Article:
Military


HANKAM Ministry of Defense and Security

In 1985 a major reorganization separated the Ministry of Defense and Security [HANKAM] from the ABRI headquarters and staff. HANKAM was responsible for planning, acquisition, and management tasks but had no command or control of troop units. The ABRI commander in chief retained command and control of all armed forces and continued by tradition to be the senior military officer in the country. Since the separation of the ministry from the armed forces headquarters in 1985, the HANKAM staff has been composed largely of retired military personnel. The split provided positions of responsibility for highly qualified but relatively young retired officers of the Generation of 1945 while also opening up highlevel billets in ABRI to younger active-duty officers who had been frustrated by slow rates of promotion.

The administrastive structure of HANKAM consisted of a minister, secretary general, inspector general, three directorates general and a number of functional centers and institutes. The minister, inspector general, and three directors general were retired senior military officers; the secretary general (who acted as deputy minister) and most functional center chiefs were active-duty military officers.

As part of the post-Suharto reform program, each of Suharto’s successors as president has appointed a civilian as minister of defense. However, each of these ministers has remained outside the military chain of command. A major goal of political reformers is to restructure the chain of command to place the TNI under genuine civilian control. This intent was reflected in the policy guidance contained in the military law passed by the DPR in 2004, but there was no time schedule for effecting such a major change. The TNI commander retains command and control of all armed forces, in the meantime, and continues by tradition to be the senior Indonesian military officer. Since the separation of the Department of Defense from the armed forces headquarters in 1985, the department’s staff has been composed largely of active-duty and retired military personnel.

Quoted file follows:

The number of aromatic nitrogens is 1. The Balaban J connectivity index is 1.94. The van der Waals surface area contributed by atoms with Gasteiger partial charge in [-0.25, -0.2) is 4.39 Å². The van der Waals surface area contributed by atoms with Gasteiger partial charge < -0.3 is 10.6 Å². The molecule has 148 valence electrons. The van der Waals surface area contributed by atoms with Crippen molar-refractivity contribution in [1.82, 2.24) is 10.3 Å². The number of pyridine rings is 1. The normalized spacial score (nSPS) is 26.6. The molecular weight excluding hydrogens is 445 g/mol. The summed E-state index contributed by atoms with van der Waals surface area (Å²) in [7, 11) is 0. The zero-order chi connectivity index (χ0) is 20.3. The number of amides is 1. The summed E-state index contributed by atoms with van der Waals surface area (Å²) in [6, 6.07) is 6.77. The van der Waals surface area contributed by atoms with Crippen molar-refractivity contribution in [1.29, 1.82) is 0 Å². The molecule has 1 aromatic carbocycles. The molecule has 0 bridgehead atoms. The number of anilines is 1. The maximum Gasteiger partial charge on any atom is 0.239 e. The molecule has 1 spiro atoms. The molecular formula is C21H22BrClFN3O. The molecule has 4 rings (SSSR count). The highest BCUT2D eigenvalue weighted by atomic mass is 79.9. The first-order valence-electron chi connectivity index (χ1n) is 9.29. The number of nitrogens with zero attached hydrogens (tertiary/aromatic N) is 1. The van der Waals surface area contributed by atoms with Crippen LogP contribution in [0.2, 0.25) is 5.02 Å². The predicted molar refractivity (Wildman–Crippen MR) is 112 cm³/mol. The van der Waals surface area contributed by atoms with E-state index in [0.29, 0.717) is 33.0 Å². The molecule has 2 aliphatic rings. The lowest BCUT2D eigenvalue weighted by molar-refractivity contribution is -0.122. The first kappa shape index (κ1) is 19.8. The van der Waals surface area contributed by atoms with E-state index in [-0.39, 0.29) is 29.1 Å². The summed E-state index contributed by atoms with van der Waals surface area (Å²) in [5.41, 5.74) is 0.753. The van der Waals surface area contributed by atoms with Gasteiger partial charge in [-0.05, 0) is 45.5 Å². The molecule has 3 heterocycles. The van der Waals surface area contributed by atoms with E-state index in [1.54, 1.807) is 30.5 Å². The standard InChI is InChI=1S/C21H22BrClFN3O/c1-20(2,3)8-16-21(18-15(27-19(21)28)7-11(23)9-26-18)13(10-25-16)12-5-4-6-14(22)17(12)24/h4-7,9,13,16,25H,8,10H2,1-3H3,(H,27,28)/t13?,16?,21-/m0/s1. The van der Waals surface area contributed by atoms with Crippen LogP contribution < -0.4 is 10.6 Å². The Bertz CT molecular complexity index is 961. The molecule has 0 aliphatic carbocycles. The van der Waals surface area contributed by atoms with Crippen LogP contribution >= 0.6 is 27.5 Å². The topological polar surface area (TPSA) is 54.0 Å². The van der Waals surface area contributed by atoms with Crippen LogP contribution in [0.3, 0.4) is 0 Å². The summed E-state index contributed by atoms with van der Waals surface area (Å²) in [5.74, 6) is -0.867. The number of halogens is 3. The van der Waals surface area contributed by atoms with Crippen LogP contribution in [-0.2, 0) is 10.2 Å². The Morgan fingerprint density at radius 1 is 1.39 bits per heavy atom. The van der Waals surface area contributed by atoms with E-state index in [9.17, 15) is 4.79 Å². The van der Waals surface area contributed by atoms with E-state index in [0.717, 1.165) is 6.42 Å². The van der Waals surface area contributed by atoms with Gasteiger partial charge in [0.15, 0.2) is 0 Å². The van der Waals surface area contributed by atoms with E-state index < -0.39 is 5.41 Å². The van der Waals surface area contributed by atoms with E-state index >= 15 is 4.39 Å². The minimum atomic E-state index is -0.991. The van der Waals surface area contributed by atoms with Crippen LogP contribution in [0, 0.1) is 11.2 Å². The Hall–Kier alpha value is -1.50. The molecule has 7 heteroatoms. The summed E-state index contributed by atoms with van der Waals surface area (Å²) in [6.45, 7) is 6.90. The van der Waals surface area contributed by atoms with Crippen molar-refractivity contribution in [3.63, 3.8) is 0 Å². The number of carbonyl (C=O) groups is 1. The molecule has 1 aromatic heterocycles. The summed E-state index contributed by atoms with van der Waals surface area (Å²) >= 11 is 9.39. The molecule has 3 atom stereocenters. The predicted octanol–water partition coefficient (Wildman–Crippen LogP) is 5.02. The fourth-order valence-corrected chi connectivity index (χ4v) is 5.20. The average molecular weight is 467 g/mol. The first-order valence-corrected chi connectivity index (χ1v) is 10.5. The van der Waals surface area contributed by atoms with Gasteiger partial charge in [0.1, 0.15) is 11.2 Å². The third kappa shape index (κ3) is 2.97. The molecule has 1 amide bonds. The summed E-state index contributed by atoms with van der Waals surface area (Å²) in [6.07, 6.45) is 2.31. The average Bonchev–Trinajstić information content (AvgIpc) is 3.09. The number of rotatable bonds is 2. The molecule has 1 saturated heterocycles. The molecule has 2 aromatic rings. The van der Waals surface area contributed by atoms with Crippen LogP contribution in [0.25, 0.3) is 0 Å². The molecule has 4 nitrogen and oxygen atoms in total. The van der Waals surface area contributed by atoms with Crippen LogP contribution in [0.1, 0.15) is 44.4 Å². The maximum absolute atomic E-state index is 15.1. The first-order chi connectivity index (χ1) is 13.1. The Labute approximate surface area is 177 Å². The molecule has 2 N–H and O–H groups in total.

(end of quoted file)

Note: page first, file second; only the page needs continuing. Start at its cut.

A central element of the transformation of Indonesia into a stable and prosperous democracy is the continuing evolution of the Indonesian military, or TNI, into a modern, professional, civilian-controlled force focused on external security. The Indonesian public has rejected a formal role for the military in politics, and the TNI has remained professional and out of politics during Indonesia's democratic transition. Major reforms of the security forces include:

  • The establishment of a police force separate from the military.
  • The end of the military ``dual function'' system that placed military officers in civilian government positions.
  • The end of military and police appointed seats in Parliament in 2004.
  • The passage of legislation in 2004 to ensure that the Parliament begins to exert control over the military's business interests.

President Yudhoyono and Defense Minister Juwono Sudarsono were committed to implementing and consolidating these reforms. Sudarsono was Indonesia's first civilian Defense Minister and worked to strengthen civilian control over the budgetary and procurement process. The Indonesian legislature in 2004 passed an armed forces law that made clear the importance of democratic values, civilian supremacy, and respect for human rights. The TNI has also supported the Aceh peace process.

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